As the competitive nature of society increased so did its callousness towards the pain of others, the competition that society loves to promote had gradually drained its soul of empathy. We’re living in a society where the pain and failures of some are being used to fuel the success of others; some businesses are feeding off the pain and failures of the uneducated and low skills workers in society. And the survivability of these businesses depends on society to produce more of these uneducated and low skills workers so that they can stay in business and make a profit from their plights. This pain for-profit mentality is not only limited to businesses, some have become masters of using the pain of others in society in order to gain political power and office; they have learned to use these pain and plights as political capital to take them to the national capitol. We cannot heal the pain in society by profiting from them because anything we profit from, we need to produce more of; the only way to heal the pain is to get closer to it and to know it. Unfortunately, the last thing that most of us want is to get too close to the pain of others, but we cannot truly know people until we know their pain. We have become so engrossed in the competitiveness in society that we are only able to see the gain it produced but not the pain it has left behind. And whenever we hear some political and business leaders give elegant speeches addressing the plights and pain in society, we should not mistake these speeches with empathy. Empathy is not a lip service competition, but rather an innate human quality that gives us the capacity to feel the pain that does not belong to us. Walt Whiteman described it this way ” I do not ask the wounded person how he feels … I myself become the wounded person.”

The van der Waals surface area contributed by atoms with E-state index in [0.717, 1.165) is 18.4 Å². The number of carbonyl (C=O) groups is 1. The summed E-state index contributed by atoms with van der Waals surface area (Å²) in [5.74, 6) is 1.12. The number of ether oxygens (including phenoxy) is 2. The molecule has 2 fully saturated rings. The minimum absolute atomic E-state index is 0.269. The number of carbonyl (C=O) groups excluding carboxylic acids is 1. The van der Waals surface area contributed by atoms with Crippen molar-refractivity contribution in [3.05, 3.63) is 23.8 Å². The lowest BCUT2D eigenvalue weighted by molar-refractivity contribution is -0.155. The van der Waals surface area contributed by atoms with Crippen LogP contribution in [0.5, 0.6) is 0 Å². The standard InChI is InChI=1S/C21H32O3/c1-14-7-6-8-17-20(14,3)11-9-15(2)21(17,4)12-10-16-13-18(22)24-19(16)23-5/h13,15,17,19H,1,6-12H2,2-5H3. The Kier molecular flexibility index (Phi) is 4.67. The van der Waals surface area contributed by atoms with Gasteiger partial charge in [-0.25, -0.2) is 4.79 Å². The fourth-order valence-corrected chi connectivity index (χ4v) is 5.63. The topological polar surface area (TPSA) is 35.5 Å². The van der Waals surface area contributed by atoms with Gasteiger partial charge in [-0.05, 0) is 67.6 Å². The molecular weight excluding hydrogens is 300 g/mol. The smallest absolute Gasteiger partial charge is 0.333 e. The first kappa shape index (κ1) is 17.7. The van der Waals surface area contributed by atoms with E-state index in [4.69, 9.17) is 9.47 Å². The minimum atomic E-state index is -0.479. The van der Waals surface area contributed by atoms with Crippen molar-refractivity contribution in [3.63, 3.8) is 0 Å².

We are now witnessing the golden rule in reverse, where people are doing unto others that which they won’t do unto themselves. It has become much easier to practice the golden rule in reverse in a competition-driven society where the winners take all because it was designed to alienate us from the pain of the “losers”. But what if we could periodically trade places with each other, taking turns experiencing each other pains, fears, and circumstances in life? In a world of trading places; the rich employers of the world would have to periodically leave their comfortable fortress and make their way down the lane of poverty, where many of their employees are being plagued by the insecurities of poverty. And they would witness the daily balancing acts from the children of their employees, who are trying to keep their thoughts afloat from drowning in the hopelessness of poverty, while also trying to retain the lessons that they’re being taught in school. They would also get to experience the desperation of their employees as they wrestle with the cold and unlovable hands of eviction while also trying to sidestep the hunger that is being forecasted in their immediate future. And the political leaders of the world would be evicted from the comfort and safety of their offices and trade places with the battle-worn soldiers in the front line of the battlefield; then they would know how it feels to put their lives at risk fighting unknown faces, in unknown places, for unscrupulous and unjust reasons. But being that we cannot re-program life in order to periodically trade places, we have to rely on the next best thing — empathy. It was empathy that moved the Quakers to shelter, feed and help to lead many unloved slaves to the underground railroad of freedom. And it was empathy that signed the legislation to put an end to the exploitation of child labor. Empathy is the peninsula of compassion in the sea of callousness, it feels the tears of others as if they were running down its own cheeks.